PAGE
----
The town was very interesting architecturally and had a good shopping centre with indoor market every day, the market square around it holding a large outdoor market on Wednesay. We visited the large market after spending an hour cleaning the fine layer of coal dust that had settled on deck whilst at Aviles. It didn’t wash off the non-slip areas easily and so this was a hands and knees scrubbing job!
We were pleased to have spruced up the old girl when shortly afterwards Colin and Penny, also members of the Moody Owners’ Association, arrived on Morne Fortune II – and although she was looking immaculate, Penny was soon washing her down. We got chatting and the four of us attended the opening of the flashy looking new bar with its full glazed frontage overlooking the marina. It’s a shame we had eaten as tapas were offered every few minutes, and a full plate of jamon was placed in front of us. Fortunately Val had a doggy bag with her as we couldn’t eat it all!
On Thursday we walked (about 20 minutes) to the train station, where the narrow gauge Feve train runs. In the sidings we saw the Cantabrico Express which is a sleeper train modelled on the Orient Express (or could it have been the other way around?) The paying guests were wandering around the town whilst the cleaners were working away – with the doors open – and so we ‘snook a peek’:
The track runs through beautiful countryside along Northern Spain. We might have been tempted, but the cost for 8 days and 7 nights is 3,200 euros (per person). And if there is a murder mystery aboard then unfortunately it will be in Spanish!
We caught the normal train to Rinlo (the next stop) at the slightly more affordable rate of 6 euros (ida y vuelta – return) for both of us. As an aside, when looking at the Feve website we noticed that you can purchase a one month pass for 88 euros – a great holiday adventure in the making.
We went to Rinlo to visit this quaint former fishing village and walk along its wild coast to see the 3 “cetareas”, built at the beginning of the 20th century in natural inlets to keep crabs, lobsters etc alive and ready for market – but now disused.
Unfortunately trains are infrequent here, and having arrived at 11.45 (with a 15 minute walk to Rinlo) we had to catch the 13.53 train back; or wait for the 18.40! That left us a little short of time and so we settled for beer and bocadillo in the bar rather than sampling the very good seafood restaurants here!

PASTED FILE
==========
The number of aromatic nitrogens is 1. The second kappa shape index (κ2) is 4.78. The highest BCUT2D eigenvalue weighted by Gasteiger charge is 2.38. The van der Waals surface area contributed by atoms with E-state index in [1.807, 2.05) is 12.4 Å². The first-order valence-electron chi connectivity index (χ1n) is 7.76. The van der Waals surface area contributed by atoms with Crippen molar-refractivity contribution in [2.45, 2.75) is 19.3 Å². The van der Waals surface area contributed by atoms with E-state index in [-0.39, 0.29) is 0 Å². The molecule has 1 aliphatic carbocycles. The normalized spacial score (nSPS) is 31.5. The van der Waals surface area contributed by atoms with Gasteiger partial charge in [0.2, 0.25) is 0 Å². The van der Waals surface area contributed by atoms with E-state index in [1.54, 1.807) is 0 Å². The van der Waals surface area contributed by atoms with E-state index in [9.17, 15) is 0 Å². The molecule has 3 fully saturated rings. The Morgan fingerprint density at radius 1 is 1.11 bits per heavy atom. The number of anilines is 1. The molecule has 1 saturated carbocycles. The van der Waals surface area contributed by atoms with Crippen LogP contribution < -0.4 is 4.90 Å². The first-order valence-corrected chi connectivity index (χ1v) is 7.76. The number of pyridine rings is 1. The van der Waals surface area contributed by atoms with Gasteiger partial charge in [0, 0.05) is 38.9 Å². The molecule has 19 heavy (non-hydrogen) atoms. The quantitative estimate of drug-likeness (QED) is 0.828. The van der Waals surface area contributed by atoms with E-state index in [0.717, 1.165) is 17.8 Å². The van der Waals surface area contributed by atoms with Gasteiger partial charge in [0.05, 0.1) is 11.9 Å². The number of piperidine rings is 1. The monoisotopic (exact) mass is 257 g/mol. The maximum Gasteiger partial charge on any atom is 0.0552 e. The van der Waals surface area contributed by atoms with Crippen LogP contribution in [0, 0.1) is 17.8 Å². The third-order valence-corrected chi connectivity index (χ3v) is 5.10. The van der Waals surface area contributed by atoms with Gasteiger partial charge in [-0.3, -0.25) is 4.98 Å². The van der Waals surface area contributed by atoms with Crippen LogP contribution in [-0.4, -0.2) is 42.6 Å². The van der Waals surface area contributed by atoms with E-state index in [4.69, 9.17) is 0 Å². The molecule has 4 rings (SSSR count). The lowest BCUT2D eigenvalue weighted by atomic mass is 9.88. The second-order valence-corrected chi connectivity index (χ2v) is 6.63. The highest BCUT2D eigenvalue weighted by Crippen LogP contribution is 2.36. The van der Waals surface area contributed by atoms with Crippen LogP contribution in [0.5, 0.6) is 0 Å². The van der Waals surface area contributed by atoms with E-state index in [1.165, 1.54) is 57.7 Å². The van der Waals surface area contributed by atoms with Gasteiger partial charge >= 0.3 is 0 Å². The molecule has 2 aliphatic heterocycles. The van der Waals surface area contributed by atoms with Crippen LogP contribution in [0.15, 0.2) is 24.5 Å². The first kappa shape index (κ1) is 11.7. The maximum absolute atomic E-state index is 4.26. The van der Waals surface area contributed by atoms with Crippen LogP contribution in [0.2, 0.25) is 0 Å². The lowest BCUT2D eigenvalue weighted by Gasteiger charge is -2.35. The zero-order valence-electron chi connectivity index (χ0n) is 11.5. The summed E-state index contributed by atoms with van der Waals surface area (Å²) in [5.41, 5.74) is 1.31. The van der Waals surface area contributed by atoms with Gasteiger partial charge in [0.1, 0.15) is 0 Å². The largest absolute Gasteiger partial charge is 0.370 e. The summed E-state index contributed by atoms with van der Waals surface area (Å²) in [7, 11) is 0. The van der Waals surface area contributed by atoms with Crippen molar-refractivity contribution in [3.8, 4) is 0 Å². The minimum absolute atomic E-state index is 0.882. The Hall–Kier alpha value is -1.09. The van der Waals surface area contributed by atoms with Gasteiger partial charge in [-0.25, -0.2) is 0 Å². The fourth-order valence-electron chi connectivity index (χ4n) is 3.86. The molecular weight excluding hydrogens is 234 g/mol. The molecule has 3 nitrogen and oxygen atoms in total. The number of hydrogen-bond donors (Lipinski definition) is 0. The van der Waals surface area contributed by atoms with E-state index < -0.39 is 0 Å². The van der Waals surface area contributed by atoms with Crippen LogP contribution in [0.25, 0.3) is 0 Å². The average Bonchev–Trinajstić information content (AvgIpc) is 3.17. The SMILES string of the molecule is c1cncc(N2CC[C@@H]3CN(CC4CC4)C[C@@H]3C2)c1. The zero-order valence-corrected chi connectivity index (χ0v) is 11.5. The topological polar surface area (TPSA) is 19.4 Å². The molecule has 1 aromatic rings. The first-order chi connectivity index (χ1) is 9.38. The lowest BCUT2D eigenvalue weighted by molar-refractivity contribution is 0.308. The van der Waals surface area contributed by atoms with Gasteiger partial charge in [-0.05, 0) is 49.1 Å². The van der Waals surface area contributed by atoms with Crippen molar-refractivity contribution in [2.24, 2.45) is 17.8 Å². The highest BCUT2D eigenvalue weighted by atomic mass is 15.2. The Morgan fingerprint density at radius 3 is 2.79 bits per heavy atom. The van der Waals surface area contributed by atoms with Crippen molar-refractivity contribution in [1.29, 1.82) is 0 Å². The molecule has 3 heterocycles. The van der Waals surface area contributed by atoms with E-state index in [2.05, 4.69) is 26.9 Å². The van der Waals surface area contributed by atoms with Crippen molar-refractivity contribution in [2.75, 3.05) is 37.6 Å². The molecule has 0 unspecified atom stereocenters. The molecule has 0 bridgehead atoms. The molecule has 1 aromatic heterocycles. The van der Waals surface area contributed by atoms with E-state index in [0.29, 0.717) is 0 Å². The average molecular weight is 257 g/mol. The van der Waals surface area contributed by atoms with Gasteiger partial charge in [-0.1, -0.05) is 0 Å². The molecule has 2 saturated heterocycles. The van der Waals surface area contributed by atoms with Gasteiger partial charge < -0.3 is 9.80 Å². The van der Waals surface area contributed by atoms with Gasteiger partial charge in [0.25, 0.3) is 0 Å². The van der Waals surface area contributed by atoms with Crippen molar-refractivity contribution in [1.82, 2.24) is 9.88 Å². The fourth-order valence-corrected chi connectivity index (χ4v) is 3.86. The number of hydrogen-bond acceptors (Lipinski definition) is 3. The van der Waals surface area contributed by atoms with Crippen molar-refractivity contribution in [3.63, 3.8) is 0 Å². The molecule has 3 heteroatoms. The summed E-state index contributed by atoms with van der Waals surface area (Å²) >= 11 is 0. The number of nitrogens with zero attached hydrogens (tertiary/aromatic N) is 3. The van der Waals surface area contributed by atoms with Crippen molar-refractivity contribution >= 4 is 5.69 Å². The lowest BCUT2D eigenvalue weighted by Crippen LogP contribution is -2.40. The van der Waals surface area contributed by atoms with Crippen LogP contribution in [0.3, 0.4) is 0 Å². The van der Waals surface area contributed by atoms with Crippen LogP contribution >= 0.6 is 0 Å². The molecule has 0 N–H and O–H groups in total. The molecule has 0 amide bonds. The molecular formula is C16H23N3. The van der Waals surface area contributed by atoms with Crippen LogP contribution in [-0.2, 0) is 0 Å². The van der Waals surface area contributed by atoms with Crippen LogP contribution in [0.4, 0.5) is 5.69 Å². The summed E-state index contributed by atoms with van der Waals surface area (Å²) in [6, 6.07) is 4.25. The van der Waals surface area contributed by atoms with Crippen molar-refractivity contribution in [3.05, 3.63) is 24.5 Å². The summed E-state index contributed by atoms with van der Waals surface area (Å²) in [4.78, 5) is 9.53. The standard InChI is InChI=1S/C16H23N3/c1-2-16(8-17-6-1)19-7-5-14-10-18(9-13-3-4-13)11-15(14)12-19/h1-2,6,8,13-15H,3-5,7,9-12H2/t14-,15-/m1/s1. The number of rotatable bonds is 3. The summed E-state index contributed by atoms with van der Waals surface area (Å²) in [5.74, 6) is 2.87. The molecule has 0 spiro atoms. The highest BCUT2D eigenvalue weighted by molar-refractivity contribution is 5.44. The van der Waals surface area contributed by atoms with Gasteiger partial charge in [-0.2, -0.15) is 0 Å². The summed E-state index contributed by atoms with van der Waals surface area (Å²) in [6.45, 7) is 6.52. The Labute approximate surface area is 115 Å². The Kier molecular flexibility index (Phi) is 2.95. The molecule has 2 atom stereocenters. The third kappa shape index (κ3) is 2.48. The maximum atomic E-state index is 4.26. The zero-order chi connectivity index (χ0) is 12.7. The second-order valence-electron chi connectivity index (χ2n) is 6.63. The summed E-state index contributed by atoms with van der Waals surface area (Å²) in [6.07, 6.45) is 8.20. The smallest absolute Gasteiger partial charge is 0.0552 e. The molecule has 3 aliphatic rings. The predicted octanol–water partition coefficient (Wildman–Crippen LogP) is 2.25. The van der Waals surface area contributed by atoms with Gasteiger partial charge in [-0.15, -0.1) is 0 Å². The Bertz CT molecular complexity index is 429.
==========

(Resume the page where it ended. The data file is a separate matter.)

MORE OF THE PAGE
Rinlo is a stop on demand station, where we had a comedy moment – when the train signalled its arrival 4 minutes early and Val was seen to run onto the track waving the train down as Paul emerged from the nearby bushes!! We enjoyed Rinlo, and whilst we would have liked another couple of hours there, the next train was too late for us.
Another walk we enjoyed was from the marina and past the green restaurant, under the road bridge and beyond the viewing platform that was originally constructed to load iron ore onto ships from 1901 until 1964. It appears as a part constructed bridge, and we had been wondering just what it was when we entered the Ria.
This road leads past an old castle and to the lighthouse at the end of the Ria. We walked to that and then back via an inland route, passing some old fincas with pretty horreos and back into town.
Friends Adam and Lynne of Charisma arrived in the Ria on Friday evening and went down the Ria to anchor – their destination was to be either off Castropol (a pretty looking town on the other side of the Ria) or beyond the commercial port. We had heard that the Ria has been silting since the survey on which the current charts are based – indeed the pilot guide notes on its chartlet that the position of sand banks is indicative only as they are constantly moving.
We decided to have an evening stroll down the Ria with binoculars to see where they ended up – and found them here; firmly aground, overlooked by the customs cutter (Castropol in the background).
Apparently the charplotter had them in 10 feet of water! As the tide rose they went to the pool beyond the commercial port and anchored. Whilst it was dead on neaps (22 June) Adam thought they may have gently rested on the bottom as the tide fell again. They draw around 1.9 metres, so other reports we have seen saying that this anchorage is no longer tenable would seem to be confirmed.
The next day Charisma arrived in the marina – fortunately one of the visitor berths on the North side of the fairway being free and we helped take their lines in very strong winds. Soon afterwards Adam and Paul went to the smart new bar – with its good wi-fi – to watch the rugby. Later that evening we went back to restaurant San Miguel with Adam and Lynne and had an equally good 22 euro menu del dia (to our relief, having ‘bigged up’ the place!)
There was a festival in the town that weekend. We attended a bonfire on Saturday night where people were dancing to celtic music (complete with pipes, tambourine and drum), eating sardines cooked over a fire and watching fireworks:
The next day Adam reasserted his position at the head of the Wizard table by a narrow margin – the self-proclaimed “people’s champion” was once again crowing! Adam, Paul and Colin went to the flashy new bar to watch the second England game, and after that our stay in Ribadeo came to an end – all too soon. We had not walked or cycled up the Ria, we had not found the weekend ferry across to Castropol, and we had not had our third menu del dia at restaurant San Miguel!
However on Monday 25th June a good day for sailing to our next stop, Ria de Viveiro, was promised……
Distance traveled since leaving Arzal – 462 nm